Remove G6 . . . 8 serum vials from fridge. Sample Soln D with 1 cc syringes previously filled with the appropriate gas. Slide the syringes/needle through the silicone but not into the liquid layer, simultaneously push plungers into the liquid and push the plungers simultaneously, run timedrives.

[(PEST3G(6-8)] 30 min

SPECTRA FILES:

PEST1G1 . . . 5.SP
PEST1G6 . . . 8.SP
PEST2G1 . . . 5.SP
PEST2G6 . . . 8.SP
PEST3G1 . . . 5.SP
PEST3G6 . . . 8.SP
24 files

EXAMPLE 2 PECTINASE (EC 3.2.1.15) (P-9932)/PECTIN (P-9135) GAS RUN PROTOCOL

PURPOSE: Effect of Air, Ne, Ar, Kr, Xe, N2 and O2 on Pectinase/Pectin reaction at 10° C., 25° C. and 35° C. (one substrate concentration).

ENZYME: Pectinase (Sigma No. P-9932) from Aspergillus niger Solution in 25-45% glycerol (actual glycerol content on label)

Unit Definition: one unit will liberate 1.0 μmole of galacturonic acid from polygalacturonic acid per min at pH 4.0 at 25° C.

Lot 70H02921

368 ml

8.4 mg prot./ml

8.1 units/mg prot.

SUBSTRATE: Pectin (Sigma No. P-9135) from Citrus fruits

100 g

SOLUTION PREPARATION:

Soln A: 0.1 M Citric acid—sodium citrate, pH 4.0 at 25° C. Dissolve 7.6 g citric acid and 12.05 g sodium citrate in 1 liter of DI H2O. Adjust pH to 4.0. pH25° C.=4.013

Soln B: 1% Pectin in DI H2O Boil 100 ml DI H2O. Add 1 g pectin, stir by hand. Cover, boil for 2 minutes, stir by hand, boil for an additional 1 minute. Remove from heat and let cool for 10 minutes.

 Place 6-10 layers of butter muslin loosely over a 250 ml beaker and secure with a rubber band. Filter solution through the butter muslin. Let solution cool to room temperature then dilute back to 100 ml using graduation mark on beaker. Transfer to an amber bottle. Store at room temp.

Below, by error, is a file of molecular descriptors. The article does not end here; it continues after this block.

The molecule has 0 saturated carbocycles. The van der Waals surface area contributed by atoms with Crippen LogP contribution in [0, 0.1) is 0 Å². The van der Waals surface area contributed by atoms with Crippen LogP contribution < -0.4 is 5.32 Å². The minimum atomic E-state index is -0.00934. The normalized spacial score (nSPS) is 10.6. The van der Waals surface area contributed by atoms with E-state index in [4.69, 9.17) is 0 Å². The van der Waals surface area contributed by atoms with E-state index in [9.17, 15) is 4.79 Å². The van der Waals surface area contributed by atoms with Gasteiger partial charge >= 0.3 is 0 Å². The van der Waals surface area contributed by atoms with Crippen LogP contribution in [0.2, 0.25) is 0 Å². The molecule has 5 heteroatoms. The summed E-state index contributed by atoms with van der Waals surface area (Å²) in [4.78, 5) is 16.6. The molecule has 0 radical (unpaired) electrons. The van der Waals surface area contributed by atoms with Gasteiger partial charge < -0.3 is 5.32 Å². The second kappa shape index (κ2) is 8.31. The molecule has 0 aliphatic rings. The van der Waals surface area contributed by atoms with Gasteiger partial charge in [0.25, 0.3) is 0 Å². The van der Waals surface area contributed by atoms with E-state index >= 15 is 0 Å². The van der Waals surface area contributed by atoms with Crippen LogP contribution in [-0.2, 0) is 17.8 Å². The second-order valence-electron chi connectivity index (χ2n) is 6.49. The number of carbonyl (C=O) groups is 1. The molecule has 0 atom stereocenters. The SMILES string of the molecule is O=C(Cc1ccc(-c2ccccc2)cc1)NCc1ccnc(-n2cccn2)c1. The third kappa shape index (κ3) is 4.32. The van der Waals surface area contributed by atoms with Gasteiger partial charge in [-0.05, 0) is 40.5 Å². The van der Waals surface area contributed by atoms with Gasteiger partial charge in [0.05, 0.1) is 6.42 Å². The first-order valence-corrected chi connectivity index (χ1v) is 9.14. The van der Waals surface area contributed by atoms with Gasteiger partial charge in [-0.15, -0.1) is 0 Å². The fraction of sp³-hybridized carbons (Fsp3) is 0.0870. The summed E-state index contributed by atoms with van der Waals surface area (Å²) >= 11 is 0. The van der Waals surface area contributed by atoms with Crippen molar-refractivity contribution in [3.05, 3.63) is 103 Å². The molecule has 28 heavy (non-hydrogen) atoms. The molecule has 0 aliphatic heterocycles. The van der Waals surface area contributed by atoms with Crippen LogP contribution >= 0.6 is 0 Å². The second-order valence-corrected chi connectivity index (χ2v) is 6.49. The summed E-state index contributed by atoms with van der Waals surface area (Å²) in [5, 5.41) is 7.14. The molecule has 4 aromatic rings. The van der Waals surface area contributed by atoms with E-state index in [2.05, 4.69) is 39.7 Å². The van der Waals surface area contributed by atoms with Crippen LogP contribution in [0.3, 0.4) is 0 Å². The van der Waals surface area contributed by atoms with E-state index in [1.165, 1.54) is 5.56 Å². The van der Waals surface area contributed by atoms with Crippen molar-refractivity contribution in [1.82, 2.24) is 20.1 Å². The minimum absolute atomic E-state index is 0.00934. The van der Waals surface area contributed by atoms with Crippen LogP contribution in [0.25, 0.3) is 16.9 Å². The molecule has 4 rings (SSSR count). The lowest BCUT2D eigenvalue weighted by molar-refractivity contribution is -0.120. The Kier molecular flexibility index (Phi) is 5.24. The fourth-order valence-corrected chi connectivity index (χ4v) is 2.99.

Soln C: Pectinase (50 U/ml) in Soln A Dilute 43.5 ml Pectinase to 50 ml with Soln A. Store in an amber bottle and refrigerate.

PARAMETERS:

GASEOUS ATMOSPHERES:

8 DIFFERENT GASEOUS ATMOSPHERES:

→G1 Air

G1 Ne

G3 Ar

G4 Kr

G5 Xe

→G6 Air

G7 O2

G8 N2

TEMPERATURES:

3 DIFFERENT TEMPERATURES:

T1 10° C.

T2 25° C.

T3 35° C.

BLANK:

R=2.0 ml Soln B+0.5 ml Soln A

Sample Preparation and runs schedule:

use blue silicone

label silicone-sealed cuvettes (PECT(1-3)G(1-8)

Fill the cuvettes with 2.0 ml of Soln B with a 1 cc syringe.

Fill 8 serum vials with 5.0 ml of Soln C Stopper and crimp to effect a gas tight system.

Keep cuvettes and serum vials stoppered when they are not being gassed.

Materials Needed:

Cuvettes with blue silicone: 8×3 (G×T) 1 ( blk ) 25 cuvettes tot .

10 cc syringes

30 cc syringes

Serum vials (10 cc): 8 (w/5 ml Soln C)

Needles: B-D 20G1 ½

SPECTROPHOTOMETRIC STUDY

PARAM: AbS

Slit 1 nm

Speed 1500 nm/min

ASave Y

APrint N

BACKGROUND CORRECTION: 900-190 nm

T1 RUNS (10° C.)

CPRG: 5 CELLS (for first 5 gases then 3 cells)

400 nm

120 pts (30 minutes)

Int 16 s

Ymin=0

Ymax=2.0

Note: spectro chamber is flushed with a continuous flow of nitrogen during the 10° C. run to prevent atmospheric moisture from condensing on the cell walls (thus affecting ABS readings).

Set digital controller on 10° C. and Fisher circulator on 5° C. and high pump speed.

Bubble 4×30 cc of the appropriate gas in T1G1 . . . 5 cuvettes. Refrigerate under 2×10 cc of the appropriate gas. Keep refrigerated at least 15 minutes before running.

Bubble 4×30 cc of the appropriate gas in G1 . . . 5 serum vials. Refrigerate under 2×10 cc of the appropriate gas.

Remove the cuvettes from the refrigerator and remove the syringes/needles from the cuvettes. Tap cuvettes to eliminate bubbles. Wipe walls. Put cuvettes in cell holder. Allow cuvettes to come to temperature.

Remove G1 . . . 5 serum vials from fridge. Sample Soln C with 1 cc syringes previously filled with the appropriate gas. Slide the syringes/needle through the silicone but not into the liquid layer, simultaneously push plungers into the liquid and push the plungers simultaneously, THEN IT WILL BE NECESSARY TO PULL AND PUSH PLUNGER FOUR TIMES TO EFFECT MIXING OF THE SUBSTRATE AND ENZYME IN THE CUVETTES, run timedrives.

[PECT1G(1-5)] 30 min